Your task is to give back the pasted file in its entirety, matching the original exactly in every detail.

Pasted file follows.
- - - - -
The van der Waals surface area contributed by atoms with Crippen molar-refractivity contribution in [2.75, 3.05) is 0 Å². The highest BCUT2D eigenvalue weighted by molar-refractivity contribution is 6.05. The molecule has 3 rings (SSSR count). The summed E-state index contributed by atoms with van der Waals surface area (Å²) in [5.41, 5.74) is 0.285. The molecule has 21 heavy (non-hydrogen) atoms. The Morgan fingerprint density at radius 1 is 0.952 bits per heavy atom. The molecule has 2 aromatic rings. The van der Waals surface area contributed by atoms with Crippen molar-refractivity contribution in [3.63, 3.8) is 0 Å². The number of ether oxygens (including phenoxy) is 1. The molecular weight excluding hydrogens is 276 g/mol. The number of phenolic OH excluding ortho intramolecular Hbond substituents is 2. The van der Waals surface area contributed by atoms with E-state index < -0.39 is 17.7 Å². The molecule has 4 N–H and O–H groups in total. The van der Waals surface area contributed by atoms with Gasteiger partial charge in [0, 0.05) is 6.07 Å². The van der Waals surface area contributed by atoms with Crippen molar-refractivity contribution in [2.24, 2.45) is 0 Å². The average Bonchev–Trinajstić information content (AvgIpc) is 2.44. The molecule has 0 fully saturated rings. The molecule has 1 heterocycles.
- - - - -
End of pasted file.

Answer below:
The van der Waals surface area contributed by atoms with Crippen molar-refractivity contribution in [2.75, 3.05) is 0 Å². The highest BCUT2D eigenvalue weighted by molar-refractivity contribution is 6.05. The molecule has 3 rings (SSSR count). The summed E-state index contributed by atoms with van der Waals surface area (Å²) in [5.41, 5.74) is 0.285. The molecule has 21 heavy (non-hydrogen) atoms. The Morgan fingerprint density at radius 1 is 0.952 bits per heavy atom. The molecule has 2 aromatic rings. The van der Waals surface area contributed by atoms with Crippen molar-refractivity contribution in [3.63, 3.8) is 0 Å². The number of ether oxygens (including phenoxy) is 1. The molecular weight excluding hydrogens is 276 g/mol. The number of phenolic OH excluding ortho intramolecular Hbond substituents is 2. The van der Waals surface area contributed by atoms with E-state index < -0.39 is 17.7 Å². The molecule has 4 N–H and O–H groups in total. The van der Waals surface area contributed by atoms with Gasteiger partial charge in [0, 0.05) is 6.07 Å². The van der Waals surface area contributed by atoms with Crippen molar-refractivity contribution in [2.24, 2.45) is 0 Å². The average Bonchev–Trinajstić information content (AvgIpc) is 2.44. The molecule has 0 fully saturated rings. The molecule has 1 heterocycles.